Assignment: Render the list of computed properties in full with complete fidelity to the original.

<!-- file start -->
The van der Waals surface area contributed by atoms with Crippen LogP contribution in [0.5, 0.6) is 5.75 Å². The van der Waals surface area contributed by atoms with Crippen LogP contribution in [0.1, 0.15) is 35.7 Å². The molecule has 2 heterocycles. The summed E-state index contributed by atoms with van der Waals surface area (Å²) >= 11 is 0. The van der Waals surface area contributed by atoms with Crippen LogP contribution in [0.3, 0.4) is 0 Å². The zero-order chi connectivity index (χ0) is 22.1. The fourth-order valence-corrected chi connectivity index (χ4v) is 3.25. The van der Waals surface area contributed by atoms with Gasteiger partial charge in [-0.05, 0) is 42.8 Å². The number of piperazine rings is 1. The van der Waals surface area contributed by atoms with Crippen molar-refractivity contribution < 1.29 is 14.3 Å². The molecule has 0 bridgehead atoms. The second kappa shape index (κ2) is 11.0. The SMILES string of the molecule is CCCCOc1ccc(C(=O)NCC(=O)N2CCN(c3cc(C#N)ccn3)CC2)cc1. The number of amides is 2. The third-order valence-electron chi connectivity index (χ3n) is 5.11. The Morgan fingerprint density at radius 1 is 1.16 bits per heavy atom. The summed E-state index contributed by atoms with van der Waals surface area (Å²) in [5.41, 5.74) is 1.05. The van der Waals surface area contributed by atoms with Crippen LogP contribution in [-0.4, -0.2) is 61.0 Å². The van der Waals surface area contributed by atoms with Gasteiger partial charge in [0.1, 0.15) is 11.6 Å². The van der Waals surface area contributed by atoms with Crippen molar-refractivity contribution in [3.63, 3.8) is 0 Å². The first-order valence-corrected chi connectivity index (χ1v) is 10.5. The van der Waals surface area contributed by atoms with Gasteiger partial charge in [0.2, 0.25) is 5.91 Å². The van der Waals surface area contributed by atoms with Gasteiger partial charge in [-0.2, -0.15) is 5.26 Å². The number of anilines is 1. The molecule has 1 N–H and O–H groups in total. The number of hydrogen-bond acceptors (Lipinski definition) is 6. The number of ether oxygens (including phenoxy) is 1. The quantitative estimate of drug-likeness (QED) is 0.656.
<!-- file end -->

The van der Waals surface area contributed by atoms with Crippen LogP contribution in [0.5, 0.6) is 5.75 Å². The van der Waals surface area contributed by atoms with Crippen LogP contribution in [0.1, 0.15) is 35.7 Å². The molecule has 2 heterocycles. The summed E-state index contributed by atoms with van der Waals surface area (Å²) >= 11 is 0. The van der Waals surface area contributed by atoms with Crippen LogP contribution in [0.3, 0.4) is 0 Å². The zero-order chi connectivity index (χ0) is 22.1. The fourth-order valence-corrected chi connectivity index (χ4v) is 3.25. The van der Waals surface area contributed by atoms with Gasteiger partial charge in [-0.05, 0) is 42.8 Å². The number of piperazine rings is 1. The van der Waals surface area contributed by atoms with Crippen molar-refractivity contribution < 1.29 is 14.3 Å². The molecule has 0 bridgehead atoms. The second kappa shape index (κ2) is 11.0. The SMILES string of the molecule is CCCCOc1ccc(C(=O)NCC(=O)N2CCN(c3cc(C#N)ccn3)CC2)cc1. The number of amides is 2. The third-order valence-electron chi connectivity index (χ3n) is 5.11. The Morgan fingerprint density at radius 1 is 1.16 bits per heavy atom. The summed E-state index contributed by atoms with van der Waals surface area (Å²) in [5.41, 5.74) is 1.05. The van der Waals surface area contributed by atoms with Crippen LogP contribution in [-0.4, -0.2) is 61.0 Å². The van der Waals surface area contributed by atoms with Gasteiger partial charge in [0.1, 0.15) is 11.6 Å². The van der Waals surface area contributed by atoms with Crippen molar-refractivity contribution in [3.63, 3.8) is 0 Å². The first-order valence-corrected chi connectivity index (χ1v) is 10.5. The van der Waals surface area contributed by atoms with Gasteiger partial charge in [0.2, 0.25) is 5.91 Å². The van der Waals surface area contributed by atoms with Gasteiger partial charge in [-0.2, -0.15) is 5.26 Å². The number of anilines is 1. The molecule has 1 N–H and O–H groups in total. The number of hydrogen-bond acceptors (Lipinski definition) is 6. The number of ether oxygens (including phenoxy) is 1. The quantitative estimate of drug-likeness (QED) is 0.656.